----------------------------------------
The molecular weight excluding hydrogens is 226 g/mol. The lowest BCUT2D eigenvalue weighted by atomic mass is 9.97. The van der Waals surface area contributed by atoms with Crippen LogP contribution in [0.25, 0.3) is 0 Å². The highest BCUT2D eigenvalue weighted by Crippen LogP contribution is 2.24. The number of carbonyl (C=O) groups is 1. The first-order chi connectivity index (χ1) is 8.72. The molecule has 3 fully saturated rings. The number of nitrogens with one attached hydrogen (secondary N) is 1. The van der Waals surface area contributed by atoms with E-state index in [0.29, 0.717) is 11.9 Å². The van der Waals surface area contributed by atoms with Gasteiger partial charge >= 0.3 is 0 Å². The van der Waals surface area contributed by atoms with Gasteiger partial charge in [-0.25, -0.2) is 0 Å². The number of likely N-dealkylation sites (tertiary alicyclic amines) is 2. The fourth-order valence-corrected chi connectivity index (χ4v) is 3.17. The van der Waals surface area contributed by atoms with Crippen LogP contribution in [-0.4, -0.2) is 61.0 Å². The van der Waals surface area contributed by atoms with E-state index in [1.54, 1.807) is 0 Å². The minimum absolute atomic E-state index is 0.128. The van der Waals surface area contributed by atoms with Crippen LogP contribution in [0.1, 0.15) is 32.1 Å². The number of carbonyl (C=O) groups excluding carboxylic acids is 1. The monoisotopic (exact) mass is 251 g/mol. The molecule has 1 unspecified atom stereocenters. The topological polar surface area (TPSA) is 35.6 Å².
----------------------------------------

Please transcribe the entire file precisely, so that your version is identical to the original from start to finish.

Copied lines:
The molecular weight excluding hydrogens is 226 g/mol. The lowest BCUT2D eigenvalue weighted by atomic mass is 9.97. The van der Waals surface area contributed by atoms with Crippen LogP contribution in [0.25, 0.3) is 0 Å². The highest BCUT2D eigenvalue weighted by Crippen LogP contribution is 2.24. The number of carbonyl (C=O) groups is 1. The first-order chi connectivity index (χ1) is 8.72. The molecule has 3 fully saturated rings. The number of nitrogens with one attached hydrogen (secondary N) is 1. The van der Waals surface area contributed by atoms with E-state index in [0.29, 0.717) is 11.9 Å². The van der Waals surface area contributed by atoms with Gasteiger partial charge >= 0.3 is 0 Å². The van der Waals surface area contributed by atoms with Gasteiger partial charge in [-0.25, -0.2) is 0 Å². The number of likely N-dealkylation sites (tertiary alicyclic amines) is 2. The fourth-order valence-corrected chi connectivity index (χ4v) is 3.17. The van der Waals surface area contributed by atoms with Crippen LogP contribution in [-0.4, -0.2) is 61.0 Å². The van der Waals surface area contributed by atoms with E-state index in [1.54, 1.807) is 0 Å². The minimum absolute atomic E-state index is 0.128. The van der Waals surface area contributed by atoms with Crippen LogP contribution in [0.1, 0.15) is 32.1 Å². The number of carbonyl (C=O) groups excluding carboxylic acids is 1. The monoisotopic (exact) mass is 251 g/mol. The molecule has 1 unspecified atom stereocenters. The topological polar surface area (TPSA) is 35.6 Å².